A Huddersfield man is one of the first patients to undergo a new genetic testing system for inherited heart disease.
NHS England (North) and the British Heart Foundation have joined forces to launch a region-wide screening service for the faulty gene which causes Familial Hypercholesterolaemia.
Calderdale and Huddersfield NHS Foundation Trust is one of four test centres in Yorkshire and Humber. The other are York, Hull and East Yorkshire and Leeds Teaching Hospitals NHS Trust.
Michael Brierley, from Fixby, had raised cholesterol and a strong family history of cardiovascular disease.
His father died aged 70 from a stroke and had had a heart attack in his 60s. His mother had a coronary artery bypass graft (CABG) aged 72 following several years of cardiovascular disease. His younger brother Colin had already had a CABG at the age of 45.
Michael has two sons who are now 43 and 40, one with raised cholesterol and the other had a normal cholesterol level. His elder son has had a heart attack and has undergone a successful surgery for a CABG.
Tests have now shown his brother and eldest son have the gene and his youngest son hasn’t.
Tests will now be carried out on any children which his sons may have in future and prevent early cardiovascular disease if they have inherited the gene. Michael also has four cousins and the testing will now be extended to them.
The Trust’s Medical director, David Birkenhead, said: “ We are delighted to be involved in developing this important service and to give our patients early access to these diagnostic tests which will give them and their families the opportunity to reduce their risks of heart disease in the future.”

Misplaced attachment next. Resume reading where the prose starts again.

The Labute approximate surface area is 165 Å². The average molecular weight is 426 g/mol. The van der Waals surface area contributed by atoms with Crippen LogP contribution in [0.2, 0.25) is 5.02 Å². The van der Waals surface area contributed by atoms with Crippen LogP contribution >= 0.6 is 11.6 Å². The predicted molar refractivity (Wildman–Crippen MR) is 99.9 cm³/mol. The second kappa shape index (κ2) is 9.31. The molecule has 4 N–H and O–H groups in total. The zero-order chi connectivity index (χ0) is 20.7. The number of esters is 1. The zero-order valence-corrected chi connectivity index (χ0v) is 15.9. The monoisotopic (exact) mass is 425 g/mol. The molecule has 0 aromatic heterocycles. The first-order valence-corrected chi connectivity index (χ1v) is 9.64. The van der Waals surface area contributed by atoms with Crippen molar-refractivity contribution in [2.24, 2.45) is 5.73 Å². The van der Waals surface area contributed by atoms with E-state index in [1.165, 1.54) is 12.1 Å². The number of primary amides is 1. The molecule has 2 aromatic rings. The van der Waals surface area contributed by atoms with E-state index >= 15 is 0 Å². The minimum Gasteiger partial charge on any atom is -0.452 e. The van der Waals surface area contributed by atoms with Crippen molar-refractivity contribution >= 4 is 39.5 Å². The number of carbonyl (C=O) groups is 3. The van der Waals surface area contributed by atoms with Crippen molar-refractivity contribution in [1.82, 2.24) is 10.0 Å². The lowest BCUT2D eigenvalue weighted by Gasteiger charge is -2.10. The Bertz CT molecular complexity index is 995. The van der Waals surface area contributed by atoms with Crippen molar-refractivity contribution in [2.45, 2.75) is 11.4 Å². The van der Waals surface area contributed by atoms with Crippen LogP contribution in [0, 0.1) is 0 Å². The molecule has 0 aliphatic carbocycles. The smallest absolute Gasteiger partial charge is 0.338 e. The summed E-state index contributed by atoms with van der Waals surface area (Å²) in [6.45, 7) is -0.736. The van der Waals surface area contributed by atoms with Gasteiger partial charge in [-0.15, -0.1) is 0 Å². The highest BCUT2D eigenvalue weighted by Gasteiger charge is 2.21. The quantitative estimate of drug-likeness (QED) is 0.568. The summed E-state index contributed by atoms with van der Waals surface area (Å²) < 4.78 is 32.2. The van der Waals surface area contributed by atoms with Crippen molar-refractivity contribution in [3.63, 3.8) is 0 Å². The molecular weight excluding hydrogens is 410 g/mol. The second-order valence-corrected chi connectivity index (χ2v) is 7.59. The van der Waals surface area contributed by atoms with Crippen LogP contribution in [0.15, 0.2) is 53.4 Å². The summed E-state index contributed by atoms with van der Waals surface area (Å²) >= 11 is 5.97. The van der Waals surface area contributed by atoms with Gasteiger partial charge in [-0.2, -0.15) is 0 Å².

Familial hypercholesterolaemia (FH) is a genetic condition that causes abnormally high cholesterol, which leads to coronary heart disease and can cause a potentially fatal heart attack at a young age. It’s estimated that up to 260,000 people are living with it across the UK, but around 85% are undiagnosed.
It now means that if someone living in Huddersfield has unusually high cholesterol and a family history of early onset coronary heart disease their DNA can be tested for faulty genes known to cause FH. If one is found, then their immediate family can be contacted to see if they want to be tested. Likewise, those who are unfortunate enough to have developed coronary heart disease at a young age can be screened for FH where appropriate.
FH, once diagnosed, is a manageable condition. People can be prescribed cholesterol lowering drugs such as statins and are advised to lead a healthy lifestyle to keep their cholesterol as low as possible.
The BHF has provided nearly £250,000 to fund four specialist FH nurses who will provide testing in hospitals across the region.
Chief Executive at the British Heart Foundation Simon Gillespie said: “FH is commonly known as a hidden killer as the majority of people with the condition are undiagnosed and at risk of a potentially deadly heart attack. But it doesn’t have to be this way.
“Treatment to prevent heart attacks is straightforward once the condition has been identified. We are committed to finding people with FH so that they receive the right treatment to achieve a normal life expectancy. So far, almost 2,000 people across the UK have been diagnosed with the faulty gene through BHF funded cascade testing.
“BHF has funded research into FH for more than 30 years and our ultimate goal is consistent access to genetic testing across the UK. Today’s launch is a huge step towards achieving that goal, and could pave the way for its rollout nationwide.”